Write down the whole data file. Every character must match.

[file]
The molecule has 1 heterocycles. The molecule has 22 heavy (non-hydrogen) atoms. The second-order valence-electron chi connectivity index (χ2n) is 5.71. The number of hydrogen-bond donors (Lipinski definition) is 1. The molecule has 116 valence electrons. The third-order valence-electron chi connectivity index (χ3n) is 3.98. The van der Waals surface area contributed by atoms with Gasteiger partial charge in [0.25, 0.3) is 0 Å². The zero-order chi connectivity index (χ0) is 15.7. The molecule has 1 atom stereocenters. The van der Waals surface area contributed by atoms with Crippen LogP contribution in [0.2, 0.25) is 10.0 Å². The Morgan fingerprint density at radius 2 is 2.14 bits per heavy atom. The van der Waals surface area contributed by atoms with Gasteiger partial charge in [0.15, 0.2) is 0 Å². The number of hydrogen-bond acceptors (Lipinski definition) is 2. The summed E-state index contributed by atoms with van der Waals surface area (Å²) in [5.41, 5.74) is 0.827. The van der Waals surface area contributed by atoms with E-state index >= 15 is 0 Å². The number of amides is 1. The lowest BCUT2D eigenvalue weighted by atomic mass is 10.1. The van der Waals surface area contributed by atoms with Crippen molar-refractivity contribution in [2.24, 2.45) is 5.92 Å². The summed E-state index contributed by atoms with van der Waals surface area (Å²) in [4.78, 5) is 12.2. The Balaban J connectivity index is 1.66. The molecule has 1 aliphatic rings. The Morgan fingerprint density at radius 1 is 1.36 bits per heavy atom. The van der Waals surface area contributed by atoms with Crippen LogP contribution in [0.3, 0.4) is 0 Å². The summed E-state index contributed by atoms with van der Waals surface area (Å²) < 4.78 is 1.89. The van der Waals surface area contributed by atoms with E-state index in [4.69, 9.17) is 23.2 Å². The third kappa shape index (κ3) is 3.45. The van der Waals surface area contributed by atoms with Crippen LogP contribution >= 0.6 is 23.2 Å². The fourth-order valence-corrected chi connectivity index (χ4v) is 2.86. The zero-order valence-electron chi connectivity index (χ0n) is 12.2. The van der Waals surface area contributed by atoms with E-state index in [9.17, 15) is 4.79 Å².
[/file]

The molecule has 1 heterocycles. The molecule has 22 heavy (non-hydrogen) atoms. The second-order valence-electron chi connectivity index (χ2n) is 5.71. The number of hydrogen-bond donors (Lipinski definition) is 1. The molecule has 116 valence electrons. The third-order valence-electron chi connectivity index (χ3n) is 3.98. The van der Waals surface area contributed by atoms with Gasteiger partial charge in [0.25, 0.3) is 0 Å². The zero-order chi connectivity index (χ0) is 15.7. The molecule has 1 atom stereocenters. The van der Waals surface area contributed by atoms with Crippen LogP contribution in [0.2, 0.25) is 10.0 Å². The Morgan fingerprint density at radius 2 is 2.14 bits per heavy atom. The van der Waals surface area contributed by atoms with Gasteiger partial charge in [0.15, 0.2) is 0 Å². The number of hydrogen-bond acceptors (Lipinski definition) is 2. The summed E-state index contributed by atoms with van der Waals surface area (Å²) in [5.41, 5.74) is 0.827. The van der Waals surface area contributed by atoms with E-state index >= 15 is 0 Å². The number of amides is 1. The lowest BCUT2D eigenvalue weighted by atomic mass is 10.1. The van der Waals surface area contributed by atoms with Crippen molar-refractivity contribution in [2.24, 2.45) is 5.92 Å². The summed E-state index contributed by atoms with van der Waals surface area (Å²) in [4.78, 5) is 12.2. The Balaban J connectivity index is 1.66. The molecule has 1 aliphatic rings. The Morgan fingerprint density at radius 1 is 1.36 bits per heavy atom. The van der Waals surface area contributed by atoms with Crippen LogP contribution in [0.3, 0.4) is 0 Å². The summed E-state index contributed by atoms with van der Waals surface area (Å²) < 4.78 is 1.89. The van der Waals surface area contributed by atoms with E-state index in [4.69, 9.17) is 23.2 Å². The third kappa shape index (κ3) is 3.45. The van der Waals surface area contributed by atoms with Crippen LogP contribution >= 0.6 is 23.2 Å². The fourth-order valence-corrected chi connectivity index (χ4v) is 2.86. The zero-order valence-electron chi connectivity index (χ0n) is 12.2. The van der Waals surface area contributed by atoms with E-state index in [9.17, 15) is 4.79 Å².